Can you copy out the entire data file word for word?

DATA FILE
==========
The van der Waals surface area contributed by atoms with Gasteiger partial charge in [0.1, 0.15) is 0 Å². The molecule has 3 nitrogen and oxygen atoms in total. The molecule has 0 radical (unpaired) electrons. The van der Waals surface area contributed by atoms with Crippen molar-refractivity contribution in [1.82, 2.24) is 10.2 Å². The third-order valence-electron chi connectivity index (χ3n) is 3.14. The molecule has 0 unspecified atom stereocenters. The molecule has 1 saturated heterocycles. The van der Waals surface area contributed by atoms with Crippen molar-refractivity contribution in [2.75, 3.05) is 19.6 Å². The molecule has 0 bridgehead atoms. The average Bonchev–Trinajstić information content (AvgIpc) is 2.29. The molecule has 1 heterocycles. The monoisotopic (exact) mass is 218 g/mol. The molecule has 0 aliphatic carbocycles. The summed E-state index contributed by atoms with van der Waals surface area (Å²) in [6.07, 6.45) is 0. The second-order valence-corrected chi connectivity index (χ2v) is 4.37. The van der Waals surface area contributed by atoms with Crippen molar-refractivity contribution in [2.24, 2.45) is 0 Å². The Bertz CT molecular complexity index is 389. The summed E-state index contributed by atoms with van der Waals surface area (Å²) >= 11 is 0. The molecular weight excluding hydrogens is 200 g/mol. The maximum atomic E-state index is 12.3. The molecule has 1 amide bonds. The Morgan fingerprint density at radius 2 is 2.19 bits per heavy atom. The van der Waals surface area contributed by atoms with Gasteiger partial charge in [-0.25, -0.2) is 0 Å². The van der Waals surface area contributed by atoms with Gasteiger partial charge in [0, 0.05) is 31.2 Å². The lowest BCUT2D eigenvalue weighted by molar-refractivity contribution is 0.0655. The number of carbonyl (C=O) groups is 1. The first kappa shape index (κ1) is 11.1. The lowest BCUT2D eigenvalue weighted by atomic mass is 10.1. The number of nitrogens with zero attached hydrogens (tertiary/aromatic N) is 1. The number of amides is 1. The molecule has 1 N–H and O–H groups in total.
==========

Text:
The van der Waals surface area contributed by atoms with Gasteiger partial charge in [0.1, 0.15) is 0 Å². The molecule has 3 nitrogen and oxygen atoms in total. The molecule has 0 radical (unpaired) electrons. The van der Waals surface area contributed by atoms with Crippen molar-refractivity contribution in [1.82, 2.24) is 10.2 Å². The third-order valence-electron chi connectivity index (χ3n) is 3.14. The molecule has 0 unspecified atom stereocenters. The molecule has 1 saturated heterocycles. The van der Waals surface area contributed by atoms with Crippen molar-refractivity contribution in [2.75, 3.05) is 19.6 Å². The molecule has 0 bridgehead atoms. The average Bonchev–Trinajstić information content (AvgIpc) is 2.29. The molecule has 1 heterocycles. The monoisotopic (exact) mass is 218 g/mol. The molecule has 0 aliphatic carbocycles. The summed E-state index contributed by atoms with van der Waals surface area (Å²) in [6.07, 6.45) is 0. The second-order valence-corrected chi connectivity index (χ2v) is 4.37. The van der Waals surface area contributed by atoms with Crippen molar-refractivity contribution in [2.24, 2.45) is 0 Å². The Bertz CT molecular complexity index is 389. The summed E-state index contributed by atoms with van der Waals surface area (Å²) >= 11 is 0. The molecular weight excluding hydrogens is 200 g/mol. The maximum atomic E-state index is 12.3. The molecule has 1 amide bonds. The Morgan fingerprint density at radius 2 is 2.19 bits per heavy atom. The van der Waals surface area contributed by atoms with Gasteiger partial charge in [-0.25, -0.2) is 0 Å². The van der Waals surface area contributed by atoms with Gasteiger partial charge in [0, 0.05) is 31.2 Å². The lowest BCUT2D eigenvalue weighted by molar-refractivity contribution is 0.0655. The number of carbonyl (C=O) groups is 1. The first kappa shape index (κ1) is 11.1. The lowest BCUT2D eigenvalue weighted by atomic mass is 10.1. The number of nitrogens with zero attached hydrogens (tertiary/aromatic N) is 1. The number of amides is 1. The molecule has 1 N–H and O–H groups in total.